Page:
The Australian Securities and Investments Commission (ASIC) has revealed evidence of banks working against the best interests of their customers, offering advice that is purely self-serving.
The ASIC investigation into conflicts of interest apparent within the Big Four banks and AMP showed that these financial institutions failed to pass the ‘best interests test’, with which they are legally required to comply.
The Big Four plus one, ANZ, CommBank, NAB, Westpac and AMP, now known as the Big Five, were targeted because they are vertically integrated organisations, meaning that they sell financial products, such as superannuation and insurance, as well as other advice services.
ASIC reviewed the advice and products these institutions were recommending, and found that there is much room for improvement.
Overall, 79 per cent of the financial products on the firms’ ‘approved products lists’ (APL) were external products and 21 per cent were ‘in-house’, or internal products.
But while a lot of external products were listed, the report revealed that a massive 68 per cent of clients’ funds were invested in internal products.
In most cases there is evidence of biased recommendations towards in-house products.
There appears to be little progress from the previous ASIC ‘shadow shopping’ report on poor financial advice, released in 2012. Back then ASIC Commissioner, Peter Kell stated:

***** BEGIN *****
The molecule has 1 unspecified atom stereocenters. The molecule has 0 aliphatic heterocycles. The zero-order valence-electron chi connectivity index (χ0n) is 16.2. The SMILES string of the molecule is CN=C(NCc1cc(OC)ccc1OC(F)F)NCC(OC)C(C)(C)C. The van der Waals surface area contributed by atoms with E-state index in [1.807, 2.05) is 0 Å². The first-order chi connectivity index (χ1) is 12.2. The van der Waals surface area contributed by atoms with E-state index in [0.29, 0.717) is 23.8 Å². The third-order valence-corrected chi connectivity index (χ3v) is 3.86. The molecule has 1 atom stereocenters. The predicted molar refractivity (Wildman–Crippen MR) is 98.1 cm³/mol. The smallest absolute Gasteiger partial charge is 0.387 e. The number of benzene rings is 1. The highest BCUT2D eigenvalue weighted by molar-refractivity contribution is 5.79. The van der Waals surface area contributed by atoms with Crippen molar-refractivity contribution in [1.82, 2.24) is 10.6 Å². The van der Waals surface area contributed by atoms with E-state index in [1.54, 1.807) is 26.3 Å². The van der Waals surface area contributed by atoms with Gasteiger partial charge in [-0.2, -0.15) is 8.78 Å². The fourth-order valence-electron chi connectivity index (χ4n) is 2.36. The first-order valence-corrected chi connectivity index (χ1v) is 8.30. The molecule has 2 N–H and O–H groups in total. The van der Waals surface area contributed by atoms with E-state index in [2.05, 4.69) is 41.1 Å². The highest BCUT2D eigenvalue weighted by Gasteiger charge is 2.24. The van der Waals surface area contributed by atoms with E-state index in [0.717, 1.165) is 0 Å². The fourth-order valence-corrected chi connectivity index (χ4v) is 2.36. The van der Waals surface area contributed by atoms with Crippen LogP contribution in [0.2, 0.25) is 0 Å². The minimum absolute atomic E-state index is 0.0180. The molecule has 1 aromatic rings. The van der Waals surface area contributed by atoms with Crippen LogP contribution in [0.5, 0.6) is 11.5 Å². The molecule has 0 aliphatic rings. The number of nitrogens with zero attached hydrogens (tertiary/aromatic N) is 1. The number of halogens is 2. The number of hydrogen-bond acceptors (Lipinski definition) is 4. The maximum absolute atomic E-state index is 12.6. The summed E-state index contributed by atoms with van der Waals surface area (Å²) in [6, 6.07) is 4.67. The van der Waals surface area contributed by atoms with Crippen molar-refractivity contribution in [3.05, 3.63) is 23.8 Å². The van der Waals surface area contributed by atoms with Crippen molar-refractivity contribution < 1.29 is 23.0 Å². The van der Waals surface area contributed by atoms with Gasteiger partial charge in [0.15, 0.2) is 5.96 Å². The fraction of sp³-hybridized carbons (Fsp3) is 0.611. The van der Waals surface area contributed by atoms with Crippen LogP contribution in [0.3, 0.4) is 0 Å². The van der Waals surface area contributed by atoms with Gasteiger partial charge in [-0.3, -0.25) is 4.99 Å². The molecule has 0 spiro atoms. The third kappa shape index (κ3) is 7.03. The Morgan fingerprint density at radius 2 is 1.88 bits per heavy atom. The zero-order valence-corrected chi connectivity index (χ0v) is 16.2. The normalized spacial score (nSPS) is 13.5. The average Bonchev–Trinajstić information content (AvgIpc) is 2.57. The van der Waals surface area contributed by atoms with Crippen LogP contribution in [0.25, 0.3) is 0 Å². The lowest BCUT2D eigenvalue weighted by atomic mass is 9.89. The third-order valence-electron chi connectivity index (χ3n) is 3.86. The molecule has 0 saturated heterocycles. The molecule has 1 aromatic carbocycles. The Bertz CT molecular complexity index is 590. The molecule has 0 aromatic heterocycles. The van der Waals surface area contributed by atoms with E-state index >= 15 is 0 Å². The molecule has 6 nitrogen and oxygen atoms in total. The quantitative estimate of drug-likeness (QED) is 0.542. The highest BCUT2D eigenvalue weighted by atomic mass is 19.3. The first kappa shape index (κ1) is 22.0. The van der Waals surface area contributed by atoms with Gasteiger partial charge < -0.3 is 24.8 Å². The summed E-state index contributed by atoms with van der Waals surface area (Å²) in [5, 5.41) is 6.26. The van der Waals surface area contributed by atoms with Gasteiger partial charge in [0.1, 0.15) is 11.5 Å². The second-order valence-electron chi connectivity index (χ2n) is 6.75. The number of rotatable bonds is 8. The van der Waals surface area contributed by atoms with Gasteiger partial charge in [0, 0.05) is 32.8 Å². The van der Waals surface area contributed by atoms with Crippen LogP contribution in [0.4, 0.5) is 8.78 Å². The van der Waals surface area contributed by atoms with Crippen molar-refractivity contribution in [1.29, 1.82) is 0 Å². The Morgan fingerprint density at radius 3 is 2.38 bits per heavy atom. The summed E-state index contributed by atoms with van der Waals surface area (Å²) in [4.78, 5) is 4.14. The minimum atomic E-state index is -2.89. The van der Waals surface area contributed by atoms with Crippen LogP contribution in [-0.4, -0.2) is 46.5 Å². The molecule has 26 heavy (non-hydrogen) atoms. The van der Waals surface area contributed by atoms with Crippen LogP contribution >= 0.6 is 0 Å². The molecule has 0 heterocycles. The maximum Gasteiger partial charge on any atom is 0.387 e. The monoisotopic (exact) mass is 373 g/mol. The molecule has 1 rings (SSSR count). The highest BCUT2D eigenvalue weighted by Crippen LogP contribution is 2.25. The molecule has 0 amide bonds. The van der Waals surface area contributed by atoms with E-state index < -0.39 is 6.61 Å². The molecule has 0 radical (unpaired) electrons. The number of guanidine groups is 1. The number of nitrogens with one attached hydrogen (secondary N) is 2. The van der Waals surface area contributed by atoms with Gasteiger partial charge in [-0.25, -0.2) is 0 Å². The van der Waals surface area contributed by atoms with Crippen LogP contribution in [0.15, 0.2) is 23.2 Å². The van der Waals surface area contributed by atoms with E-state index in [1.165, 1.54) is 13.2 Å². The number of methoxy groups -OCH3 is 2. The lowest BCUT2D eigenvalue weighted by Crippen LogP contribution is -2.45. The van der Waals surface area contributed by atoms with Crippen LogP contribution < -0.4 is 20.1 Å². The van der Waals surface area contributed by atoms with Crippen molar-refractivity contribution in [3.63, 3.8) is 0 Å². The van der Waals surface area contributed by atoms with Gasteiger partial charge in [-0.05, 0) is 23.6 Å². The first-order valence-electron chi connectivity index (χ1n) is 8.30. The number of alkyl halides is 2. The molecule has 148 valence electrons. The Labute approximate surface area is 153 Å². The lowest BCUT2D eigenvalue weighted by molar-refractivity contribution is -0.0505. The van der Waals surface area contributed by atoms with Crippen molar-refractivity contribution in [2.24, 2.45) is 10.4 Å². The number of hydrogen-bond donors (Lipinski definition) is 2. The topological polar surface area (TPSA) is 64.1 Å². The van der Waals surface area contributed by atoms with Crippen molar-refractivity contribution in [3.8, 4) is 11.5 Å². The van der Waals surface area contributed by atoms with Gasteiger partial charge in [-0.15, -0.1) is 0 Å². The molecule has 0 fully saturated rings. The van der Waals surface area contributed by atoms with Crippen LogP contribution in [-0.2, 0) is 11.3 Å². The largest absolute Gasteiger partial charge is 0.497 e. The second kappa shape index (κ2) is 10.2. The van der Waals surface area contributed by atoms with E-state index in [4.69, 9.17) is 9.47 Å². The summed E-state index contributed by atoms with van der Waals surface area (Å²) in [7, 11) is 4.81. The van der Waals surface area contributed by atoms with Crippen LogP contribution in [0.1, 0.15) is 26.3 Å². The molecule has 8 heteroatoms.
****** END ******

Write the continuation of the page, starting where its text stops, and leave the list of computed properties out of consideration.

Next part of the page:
‘The results of ASIC’s shadow shopping research demonstrate that there is scope for significant improvement in the provision of good quality retirement advice in Australia. Our research found there are several areas where the financial advice industry needs to lift its game.
Yesterday Mr Kell, now Acting chair of ASIC, seemed to be saying the same thing:
“There is ongoing work focusing on remediation where advice-related failures have led to poor customer outcomes, and the results of this review will feed into that work.”
While ASIC stated that vertical integration may not always be detrimental to the customer, it did find that these in-house products failed to serve the customer’s best interests. In fact, 75 per cent of the files reviewed proved that advisers did not act in the best interests of the customer and 10 per cent those cases showed that customers were significantly worse off.
According to ASIC: “Conflicts of interest are inherent in vertically integrated firms, and these firms still need to properly manage conflicts of interest in their advisory arms and ensure good quality advice.”
“ASIC will consult with the financial advice industry (and other relevant groups) on a proposal to introduce more transparent public reporting on approved product lists, including where client funds are invested, by advice licensees that are part of a vertically integrated business.
“The introduction of reporting requirements would improve transparency around management of the conflicts of interests that are inherent in these businesses.”
ASIC is working with the financial institutions in question, to address quality of advice and management of conflicts of interest, and will continue to ban advisers with serious compliance failings.
One wonders if the same failure in bank compliance and a regulator which wrings its hands, but refuses to act will be reported in another six years? The Royal Commission will have its work cut out.
Read the ASIC report
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